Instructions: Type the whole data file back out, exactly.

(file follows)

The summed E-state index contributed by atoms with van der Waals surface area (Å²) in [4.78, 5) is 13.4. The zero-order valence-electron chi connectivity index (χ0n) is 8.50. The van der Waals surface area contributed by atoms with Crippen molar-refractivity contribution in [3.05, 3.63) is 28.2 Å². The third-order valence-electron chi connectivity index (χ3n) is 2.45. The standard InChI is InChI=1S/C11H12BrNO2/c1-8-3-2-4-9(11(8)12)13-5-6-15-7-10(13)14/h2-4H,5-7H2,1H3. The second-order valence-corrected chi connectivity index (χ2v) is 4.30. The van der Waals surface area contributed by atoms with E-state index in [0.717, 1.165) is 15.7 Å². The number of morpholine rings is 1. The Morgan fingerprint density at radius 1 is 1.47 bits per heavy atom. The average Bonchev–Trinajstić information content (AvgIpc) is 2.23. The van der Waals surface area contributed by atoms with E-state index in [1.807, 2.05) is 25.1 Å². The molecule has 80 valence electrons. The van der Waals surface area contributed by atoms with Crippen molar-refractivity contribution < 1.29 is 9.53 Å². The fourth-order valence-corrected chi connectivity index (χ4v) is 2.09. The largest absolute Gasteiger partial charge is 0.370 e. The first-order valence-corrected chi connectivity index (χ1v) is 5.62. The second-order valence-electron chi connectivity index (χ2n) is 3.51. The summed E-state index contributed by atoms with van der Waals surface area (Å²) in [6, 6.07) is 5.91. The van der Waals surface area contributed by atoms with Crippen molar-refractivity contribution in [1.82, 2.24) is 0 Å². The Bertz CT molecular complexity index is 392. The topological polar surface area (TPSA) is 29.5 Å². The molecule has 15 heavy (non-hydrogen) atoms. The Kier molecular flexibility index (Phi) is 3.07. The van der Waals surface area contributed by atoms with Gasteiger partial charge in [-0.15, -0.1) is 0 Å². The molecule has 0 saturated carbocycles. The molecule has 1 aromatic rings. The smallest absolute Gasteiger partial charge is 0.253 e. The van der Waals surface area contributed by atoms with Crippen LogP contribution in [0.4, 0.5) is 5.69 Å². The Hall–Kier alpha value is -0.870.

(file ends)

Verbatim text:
The summed E-state index contributed by atoms with van der Waals surface area (Å²) in [4.78, 5) is 13.4. The zero-order valence-electron chi connectivity index (χ0n) is 8.50. The van der Waals surface area contributed by atoms with Crippen molar-refractivity contribution in [3.05, 3.63) is 28.2 Å². The third-order valence-electron chi connectivity index (χ3n) is 2.45. The standard InChI is InChI=1S/C11H12BrNO2/c1-8-3-2-4-9(11(8)12)13-5-6-15-7-10(13)14/h2-4H,5-7H2,1H3. The second-order valence-corrected chi connectivity index (χ2v) is 4.30. The van der Waals surface area contributed by atoms with E-state index in [0.717, 1.165) is 15.7 Å². The number of morpholine rings is 1. The Morgan fingerprint density at radius 1 is 1.47 bits per heavy atom. The average Bonchev–Trinajstić information content (AvgIpc) is 2.23. The van der Waals surface area contributed by atoms with E-state index in [1.807, 2.05) is 25.1 Å². The molecule has 80 valence electrons. The van der Waals surface area contributed by atoms with Crippen molar-refractivity contribution < 1.29 is 9.53 Å². The fourth-order valence-corrected chi connectivity index (χ4v) is 2.09. The largest absolute Gasteiger partial charge is 0.370 e. The first-order valence-corrected chi connectivity index (χ1v) is 5.62. The second-order valence-electron chi connectivity index (χ2n) is 3.51. The summed E-state index contributed by atoms with van der Waals surface area (Å²) in [6, 6.07) is 5.91. The van der Waals surface area contributed by atoms with Crippen molar-refractivity contribution in [1.82, 2.24) is 0 Å². The Bertz CT molecular complexity index is 392. The topological polar surface area (TPSA) is 29.5 Å². The molecule has 15 heavy (non-hydrogen) atoms. The Kier molecular flexibility index (Phi) is 3.07. The van der Waals surface area contributed by atoms with Gasteiger partial charge in [-0.15, -0.1) is 0 Å². The molecule has 0 saturated carbocycles. The molecule has 1 aromatic rings. The smallest absolute Gasteiger partial charge is 0.253 e. The van der Waals surface area contributed by atoms with Crippen LogP contribution in [0.4, 0.5) is 5.69 Å². The Hall–Kier alpha value is -0.870.